Pictured: My enthusiasm level for writing about the Pacers.
Photo: Gregory Shamus (Getty)

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What is their deal?
Hoo boy, this blog is getting long. Getting pretty dang long!

The Pacers were the surprise of the East last season: In the aftermath of Paul George’s exit, widely expected to populate the bottom of the standings, they went 48-34 and entered the playoffs in the fifth seed and as the unofficial Team Nobody Wanted To Play At All. They pushed the Cavaliers to seven tough games in the first round. Victor Oladipo blossomed into a genuinely breathtaking two-way highlight reel and fringe MVP candidate. The whole thing ruled, frankly.

In last season’s preview, I decorated their entry with a gif of the Bog of Eternal Stench from Labyrinth. I regret it. The Wizards should have been the Bog of Eternal Stench!

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Who are their guys?
They have so many cool guys! There’s Oladipo, of course, who, like, started eating more chicken breasts or some shit and suddenly was downright frighteningly quick at both ends of the court and spent all last season slicing opposing teams to ribbons. Then there’s the pair of fun young bigs, Myles Turner and Domantas Sabonis, and a smattering of useful journeyman guards (Darren Collison, Tyreke Evans, Cory Joseph), and the designated three-point guys (Bojan Bogdanovic, Doug McDermott), and even a couple of enjoyable junkyard-dog types (Thaddeus Young, Kyle O’Quinn) to bang around, fight for rebounds, finish around the rim, give hard fouls, and so forth. It’s a likable team, is what I am saying here, in as few words as I can manage.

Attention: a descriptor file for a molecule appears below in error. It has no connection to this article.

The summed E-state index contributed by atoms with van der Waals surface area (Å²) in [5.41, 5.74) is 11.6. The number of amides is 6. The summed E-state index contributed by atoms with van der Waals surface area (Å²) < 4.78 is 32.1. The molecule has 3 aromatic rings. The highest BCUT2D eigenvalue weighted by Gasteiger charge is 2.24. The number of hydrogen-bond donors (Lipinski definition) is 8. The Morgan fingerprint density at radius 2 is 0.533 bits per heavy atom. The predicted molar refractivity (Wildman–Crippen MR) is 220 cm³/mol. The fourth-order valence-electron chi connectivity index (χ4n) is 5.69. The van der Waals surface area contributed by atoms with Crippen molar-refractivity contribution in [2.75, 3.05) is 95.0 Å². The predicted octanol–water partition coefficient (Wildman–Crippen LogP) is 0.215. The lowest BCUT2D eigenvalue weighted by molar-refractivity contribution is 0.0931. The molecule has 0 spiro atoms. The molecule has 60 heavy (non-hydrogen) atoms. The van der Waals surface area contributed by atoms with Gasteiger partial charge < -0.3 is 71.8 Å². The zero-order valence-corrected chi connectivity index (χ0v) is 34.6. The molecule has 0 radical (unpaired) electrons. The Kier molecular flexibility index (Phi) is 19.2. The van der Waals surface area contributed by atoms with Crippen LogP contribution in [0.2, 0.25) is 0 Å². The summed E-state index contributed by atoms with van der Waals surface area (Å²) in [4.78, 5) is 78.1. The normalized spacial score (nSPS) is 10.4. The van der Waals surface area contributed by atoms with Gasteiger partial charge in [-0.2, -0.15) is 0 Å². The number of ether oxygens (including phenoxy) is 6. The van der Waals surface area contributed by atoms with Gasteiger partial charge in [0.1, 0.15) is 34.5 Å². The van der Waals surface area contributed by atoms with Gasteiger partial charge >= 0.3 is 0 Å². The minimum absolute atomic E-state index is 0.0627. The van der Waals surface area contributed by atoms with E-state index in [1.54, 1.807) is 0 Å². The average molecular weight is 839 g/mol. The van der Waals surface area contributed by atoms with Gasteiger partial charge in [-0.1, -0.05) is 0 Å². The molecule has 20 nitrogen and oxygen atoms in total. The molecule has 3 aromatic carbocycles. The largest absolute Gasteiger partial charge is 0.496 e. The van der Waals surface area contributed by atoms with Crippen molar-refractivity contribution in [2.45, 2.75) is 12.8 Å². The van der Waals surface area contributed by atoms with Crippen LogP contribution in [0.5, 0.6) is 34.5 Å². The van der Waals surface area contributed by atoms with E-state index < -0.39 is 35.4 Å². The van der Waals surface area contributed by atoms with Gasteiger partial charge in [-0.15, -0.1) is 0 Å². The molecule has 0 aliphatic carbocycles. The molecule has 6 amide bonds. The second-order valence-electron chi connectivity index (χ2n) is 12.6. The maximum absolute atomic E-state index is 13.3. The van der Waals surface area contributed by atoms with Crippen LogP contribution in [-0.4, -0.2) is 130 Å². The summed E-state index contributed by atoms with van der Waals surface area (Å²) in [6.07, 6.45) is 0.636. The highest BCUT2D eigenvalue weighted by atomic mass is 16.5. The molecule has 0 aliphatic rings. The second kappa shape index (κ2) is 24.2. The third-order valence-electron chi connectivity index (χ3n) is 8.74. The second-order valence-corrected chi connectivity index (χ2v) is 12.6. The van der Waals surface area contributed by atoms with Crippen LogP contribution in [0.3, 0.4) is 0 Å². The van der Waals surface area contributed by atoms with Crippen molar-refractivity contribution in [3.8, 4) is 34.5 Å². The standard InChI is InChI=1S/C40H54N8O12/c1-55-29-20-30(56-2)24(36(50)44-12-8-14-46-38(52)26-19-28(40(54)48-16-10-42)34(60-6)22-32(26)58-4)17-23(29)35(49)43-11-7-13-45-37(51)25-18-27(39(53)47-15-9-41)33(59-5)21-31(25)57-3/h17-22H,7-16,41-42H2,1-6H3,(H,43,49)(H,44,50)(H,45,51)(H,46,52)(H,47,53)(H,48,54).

Are they good?
They’re good! Probably not quite as good as Boston, Toronto, or Philadelphia in the East, but good nonetheless!

Are they trying to win or trying to lose?
They’re trying to win!

Why should I give a damn about them?
I don’t have time for this!


Los Angeles Clippers

I’m not going to think of a clever caption for this.
Photo: Sean M. Haffey (Getty)

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What is their deal?
The Clippers went 42-40 last season; it wasn’t quite enough to get them into the West’s playoff bracket, but it counts as a success anyway, considering they lost both their Chris Paul replacements (Patrick Beverley and Miloš Teodosić) to injuries pretty much right off the bat, traded Blake Griffin for like half a team in January, and rode with a sixth-man in his 13th pro season as their best player for pretty much the whole season. Their roster is bonkers; it’s like somebody held the NBA upside-down, shook it over a bucket, and made a team out of what fell in. They’re hilarious and you’ll like them.

Who are their guys?
He’s probably not their best player anymore, or anyway if he isn’t it won’t be surprising because he’s actually old as hell, but Lou Williams deserves first mention, here. The shameless chucker and head-fake artist narrowly missed out on an all-star appearance last season coming off his own team’s bench, which would have been amazing; he’s one of the sport’s real delights.